BOOK DETAILS

Paperback: 784 pages
Publisher: Anchor; Reprint edition (August 28, 2007)
Language: English
ISBN-10: 1400033845
ISBN-13: 978-1400033843
Product Dimensions: 5.3 x 1.4 x 8.1 inches

WIZARD OF THE CROW

A landmark of postcolonial African literature, Wizard of the Crow is an ambitious, magisterial, comic novel from the acclaimed Kenyan novelist, playwright, poet, and critic.

Set in the fictional Free Republic of Aburiria, Wizard of the Crow dramatizes with corrosive humor and keenness of observation a battle for the souls of the Aburirian people, between a megalomaniac dictator and an unemployed young man who embraces the mantle of a magician. Fashioning the stories of the powerful and the ordinary into a dazzling mosaic, in this magnificent work of magical realism, Ngũgĩ wa Thiong’o—one of the most widely read African writers—reveals humanity in all its endlessly surprising complexity.

REVIEWS

Kenyan novelist Ngugi wa Thiong’o “mounts a nuanced but caustic political and social satire of African corruption of African society with a touch of magical realism – or, perhaps, realistic magic, as the Wizard’s tricks hung on holding a not-so-enchanted mirror to his client’s hidden delusions. The result is a sometimes lurid, sometimes lyrical reflection on Africa’s dysfunctions – and its possibilities.”
Starred Review, Publishers Weekly, August, 2006

“Magic realism drives this mammoth novel set in the imaginary African country of Aburiria, and exiled Kenyan writer wa Thiong’o roots the wild fantasy in the brutal horror of contemporary politics. His ridicule of the powerful knows no bounds as the novel chronicles greed and corruption in Aburiria and in the West, including the Global Bank’s funding of the Aburirian ruler’s Marching to Heaven Tower of Babel. But even more than the crazy plot of coup, countercoup, flattery, and betrayal, what holds the reader here is the intimate story of one couple. Quiet secretary Nyawira, secret leader of the people’s resistance movement, persuades her intellectual lover, Kamiti, to give up his search for himself in the wild, and they embark on a plan to change the world, with Kamiti disguised as a sorcerer. Set off by the global farce, this unforgettable love story reveals the magic power of the ordinary in people and in politics.”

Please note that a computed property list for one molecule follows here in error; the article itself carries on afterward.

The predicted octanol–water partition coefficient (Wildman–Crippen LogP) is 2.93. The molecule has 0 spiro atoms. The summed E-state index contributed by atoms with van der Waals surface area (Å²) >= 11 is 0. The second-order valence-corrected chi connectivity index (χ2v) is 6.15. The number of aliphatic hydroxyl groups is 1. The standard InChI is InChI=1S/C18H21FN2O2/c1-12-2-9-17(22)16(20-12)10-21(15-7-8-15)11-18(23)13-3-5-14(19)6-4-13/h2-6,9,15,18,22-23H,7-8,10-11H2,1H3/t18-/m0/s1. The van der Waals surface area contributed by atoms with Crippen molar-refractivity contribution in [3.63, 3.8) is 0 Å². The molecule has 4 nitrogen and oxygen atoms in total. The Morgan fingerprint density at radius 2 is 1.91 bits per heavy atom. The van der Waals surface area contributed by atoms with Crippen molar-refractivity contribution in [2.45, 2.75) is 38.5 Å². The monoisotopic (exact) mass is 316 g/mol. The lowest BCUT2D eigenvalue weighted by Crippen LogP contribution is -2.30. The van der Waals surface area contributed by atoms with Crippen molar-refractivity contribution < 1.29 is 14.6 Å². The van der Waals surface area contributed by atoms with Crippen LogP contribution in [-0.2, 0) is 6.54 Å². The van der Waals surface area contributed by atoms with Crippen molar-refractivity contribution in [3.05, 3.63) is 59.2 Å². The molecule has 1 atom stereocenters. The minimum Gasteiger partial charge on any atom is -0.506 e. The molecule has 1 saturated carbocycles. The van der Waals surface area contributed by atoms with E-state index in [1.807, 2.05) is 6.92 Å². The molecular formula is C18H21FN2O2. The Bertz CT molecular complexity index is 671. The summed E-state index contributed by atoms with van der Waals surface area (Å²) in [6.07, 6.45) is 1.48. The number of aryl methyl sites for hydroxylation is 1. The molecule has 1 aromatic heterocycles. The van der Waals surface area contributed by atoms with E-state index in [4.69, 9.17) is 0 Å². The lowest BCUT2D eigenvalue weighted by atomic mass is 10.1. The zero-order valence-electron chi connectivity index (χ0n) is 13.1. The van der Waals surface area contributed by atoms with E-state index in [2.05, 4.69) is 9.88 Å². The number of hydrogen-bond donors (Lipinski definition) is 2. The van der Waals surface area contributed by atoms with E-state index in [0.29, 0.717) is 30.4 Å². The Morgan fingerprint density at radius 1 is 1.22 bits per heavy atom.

Hazel Rochman, Booklist

“Ngugi has perfected in Wizard of the Crow an art of radical simplicity, of sharply defined conflicts that, paradoxically, is less reductive than ostensibly more nuanced accounts of Africa proffered by historians and political analysts. At once an epic burlesque of a sick lumbering state and a praise song to the manifold forms of African resistance, the phantasmagoric saga of Aburiria is as clear a view of Africa as we are likely to get for sometime.”
James Gibbons, Bookforum, Summer 2006

“I have every expectation that his new novel, Wizard of the Crow, will be seen in years to come as the equal of Midnight’s Children, The Tin Drum or One Hundred Years of Solitude; a magisterial magic realist account of 20th-century African history. It is unreservedly a masterpiece.”
Stuart Kelley, Scotland on Sunday, August 13, 2006

“In its best scatological moments, it echoes the great Latin American novels of dictatorship by Miguel Angel Asturias, Carlos Fuentes, and Gabriel Garcia Marquez…. It now stands as a vivid portrait of postcolonialism and the banality of evil.”
Simon Kigandi, in a review of the Gikuyu original in Foreign Policy

“Ngugi writes with bite on contemporary African themes like corruption and sexual discrimination, but he isn’t caustic or heavy handed. It’s magical realism meets Africa, and it hits the mark.” Florence Williams, Outside, August, 2006

“In his crowded career and eventful life, Ngugi has enacted, for all to see, the paradigmatic trials and quandaries of a contemporary African writer, caught in sometimes implacable political, social, racial, and linguistic currents …The tale is fantastic and didactic, told in broad strokes . . . its principal actors wear physical distortions like large, firelit masks.”
John Updike, The New Yorker, July 31, 2006

“The pull and promise of Wizard of the Crow … is evident in the labyrinthine wonders of its opening chapters, which involve the authors most raucus and ambitious combination to-date of satire, social realism and supernatural occurrence.”
Randy Boyaganda, Harper’s Magazine, September, 2006

MORE INFO

This book was shortlisted for the Commonwealth Writers' Prize.